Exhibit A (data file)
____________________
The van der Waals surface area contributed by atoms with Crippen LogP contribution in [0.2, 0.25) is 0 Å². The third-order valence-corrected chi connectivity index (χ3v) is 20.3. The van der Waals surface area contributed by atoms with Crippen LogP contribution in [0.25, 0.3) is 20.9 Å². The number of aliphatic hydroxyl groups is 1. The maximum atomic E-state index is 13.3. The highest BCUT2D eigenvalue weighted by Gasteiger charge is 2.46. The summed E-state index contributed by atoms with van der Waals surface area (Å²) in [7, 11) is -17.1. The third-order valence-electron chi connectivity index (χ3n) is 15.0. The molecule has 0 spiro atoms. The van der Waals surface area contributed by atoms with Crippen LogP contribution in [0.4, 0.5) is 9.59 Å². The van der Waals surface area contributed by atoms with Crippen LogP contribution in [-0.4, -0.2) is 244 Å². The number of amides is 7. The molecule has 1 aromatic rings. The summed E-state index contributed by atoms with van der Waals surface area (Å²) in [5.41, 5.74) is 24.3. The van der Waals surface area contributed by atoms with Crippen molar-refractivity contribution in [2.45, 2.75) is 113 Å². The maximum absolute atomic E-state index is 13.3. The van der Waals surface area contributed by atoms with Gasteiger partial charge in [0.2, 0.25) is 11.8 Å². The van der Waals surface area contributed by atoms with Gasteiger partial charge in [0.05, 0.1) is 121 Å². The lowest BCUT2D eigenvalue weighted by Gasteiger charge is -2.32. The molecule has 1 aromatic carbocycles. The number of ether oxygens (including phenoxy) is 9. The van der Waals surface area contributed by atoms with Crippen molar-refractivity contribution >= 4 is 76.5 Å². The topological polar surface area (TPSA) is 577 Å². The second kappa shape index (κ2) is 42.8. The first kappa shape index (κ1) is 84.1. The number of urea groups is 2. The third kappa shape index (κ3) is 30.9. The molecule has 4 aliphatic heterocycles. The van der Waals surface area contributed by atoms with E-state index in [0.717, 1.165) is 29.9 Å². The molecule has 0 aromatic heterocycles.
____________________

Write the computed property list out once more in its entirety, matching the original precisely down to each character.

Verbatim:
The van der Waals surface area contributed by atoms with Crippen LogP contribution in [0.2, 0.25) is 0 Å². The third-order valence-corrected chi connectivity index (χ3v) is 20.3. The van der Waals surface area contributed by atoms with Crippen LogP contribution in [0.25, 0.3) is 20.9 Å². The number of aliphatic hydroxyl groups is 1. The maximum atomic E-state index is 13.3. The highest BCUT2D eigenvalue weighted by Gasteiger charge is 2.46. The summed E-state index contributed by atoms with van der Waals surface area (Å²) in [7, 11) is -17.1. The third-order valence-electron chi connectivity index (χ3n) is 15.0. The molecule has 0 spiro atoms. The van der Waals surface area contributed by atoms with Crippen LogP contribution in [0.4, 0.5) is 9.59 Å². The van der Waals surface area contributed by atoms with Crippen LogP contribution in [-0.4, -0.2) is 244 Å². The number of amides is 7. The molecule has 1 aromatic rings. The summed E-state index contributed by atoms with van der Waals surface area (Å²) in [5.41, 5.74) is 24.3. The van der Waals surface area contributed by atoms with Crippen molar-refractivity contribution in [2.45, 2.75) is 113 Å². The maximum absolute atomic E-state index is 13.3. The van der Waals surface area contributed by atoms with Gasteiger partial charge in [0.2, 0.25) is 11.8 Å². The van der Waals surface area contributed by atoms with Gasteiger partial charge in [0.05, 0.1) is 121 Å². The lowest BCUT2D eigenvalue weighted by Gasteiger charge is -2.32. The molecule has 1 aromatic carbocycles. The number of ether oxygens (including phenoxy) is 9. The van der Waals surface area contributed by atoms with Crippen molar-refractivity contribution >= 4 is 76.5 Å². The topological polar surface area (TPSA) is 577 Å². The second kappa shape index (κ2) is 42.8. The first kappa shape index (κ1) is 84.1. The number of urea groups is 2. The third kappa shape index (κ3) is 30.9. The molecule has 4 aliphatic heterocycles. The van der Waals surface area contributed by atoms with E-state index in [0.717, 1.165) is 29.9 Å². The molecule has 0 aromatic heterocycles.